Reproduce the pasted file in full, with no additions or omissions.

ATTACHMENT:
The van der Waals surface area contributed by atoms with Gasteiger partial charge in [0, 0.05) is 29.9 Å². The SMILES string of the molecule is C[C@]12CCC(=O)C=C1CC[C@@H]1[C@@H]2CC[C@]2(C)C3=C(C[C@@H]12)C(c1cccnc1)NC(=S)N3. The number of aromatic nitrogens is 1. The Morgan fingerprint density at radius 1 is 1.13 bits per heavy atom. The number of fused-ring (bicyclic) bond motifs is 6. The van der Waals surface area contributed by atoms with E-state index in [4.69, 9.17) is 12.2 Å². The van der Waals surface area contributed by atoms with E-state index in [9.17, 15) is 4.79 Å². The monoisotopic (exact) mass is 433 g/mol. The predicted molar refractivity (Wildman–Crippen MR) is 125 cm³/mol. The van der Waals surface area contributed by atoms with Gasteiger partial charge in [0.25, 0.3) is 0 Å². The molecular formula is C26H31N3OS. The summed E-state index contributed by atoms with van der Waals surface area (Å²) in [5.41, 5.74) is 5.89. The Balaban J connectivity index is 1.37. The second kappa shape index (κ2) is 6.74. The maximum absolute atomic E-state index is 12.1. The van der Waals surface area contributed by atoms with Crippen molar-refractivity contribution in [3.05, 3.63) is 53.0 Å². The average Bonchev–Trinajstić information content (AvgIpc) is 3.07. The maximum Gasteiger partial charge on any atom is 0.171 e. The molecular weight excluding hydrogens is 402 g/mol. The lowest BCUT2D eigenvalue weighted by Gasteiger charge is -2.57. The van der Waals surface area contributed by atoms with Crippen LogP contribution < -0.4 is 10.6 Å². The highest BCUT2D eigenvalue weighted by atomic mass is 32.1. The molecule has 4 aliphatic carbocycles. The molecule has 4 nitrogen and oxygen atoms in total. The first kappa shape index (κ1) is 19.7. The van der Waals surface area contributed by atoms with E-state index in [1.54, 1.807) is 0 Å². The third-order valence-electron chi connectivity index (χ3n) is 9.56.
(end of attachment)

The van der Waals surface area contributed by atoms with Gasteiger partial charge in [0, 0.05) is 29.9 Å². The SMILES string of the molecule is C[C@]12CCC(=O)C=C1CC[C@@H]1[C@@H]2CC[C@]2(C)C3=C(C[C@@H]12)C(c1cccnc1)NC(=S)N3. The number of aromatic nitrogens is 1. The Morgan fingerprint density at radius 1 is 1.13 bits per heavy atom. The number of fused-ring (bicyclic) bond motifs is 6. The van der Waals surface area contributed by atoms with E-state index in [4.69, 9.17) is 12.2 Å². The van der Waals surface area contributed by atoms with E-state index in [9.17, 15) is 4.79 Å². The monoisotopic (exact) mass is 433 g/mol. The predicted molar refractivity (Wildman–Crippen MR) is 125 cm³/mol. The van der Waals surface area contributed by atoms with Gasteiger partial charge in [0.25, 0.3) is 0 Å². The molecular formula is C26H31N3OS. The summed E-state index contributed by atoms with van der Waals surface area (Å²) in [5.41, 5.74) is 5.89. The Balaban J connectivity index is 1.37. The second kappa shape index (κ2) is 6.74. The maximum absolute atomic E-state index is 12.1. The van der Waals surface area contributed by atoms with Crippen molar-refractivity contribution in [3.05, 3.63) is 53.0 Å². The average Bonchev–Trinajstić information content (AvgIpc) is 3.07. The maximum Gasteiger partial charge on any atom is 0.171 e. The molecular weight excluding hydrogens is 402 g/mol. The lowest BCUT2D eigenvalue weighted by Gasteiger charge is -2.57. The van der Waals surface area contributed by atoms with Crippen LogP contribution < -0.4 is 10.6 Å². The highest BCUT2D eigenvalue weighted by atomic mass is 32.1. The molecule has 4 aliphatic carbocycles. The molecule has 4 nitrogen and oxygen atoms in total. The first kappa shape index (κ1) is 19.7. The van der Waals surface area contributed by atoms with E-state index in [1.54, 1.807) is 0 Å². The third-order valence-electron chi connectivity index (χ3n) is 9.56.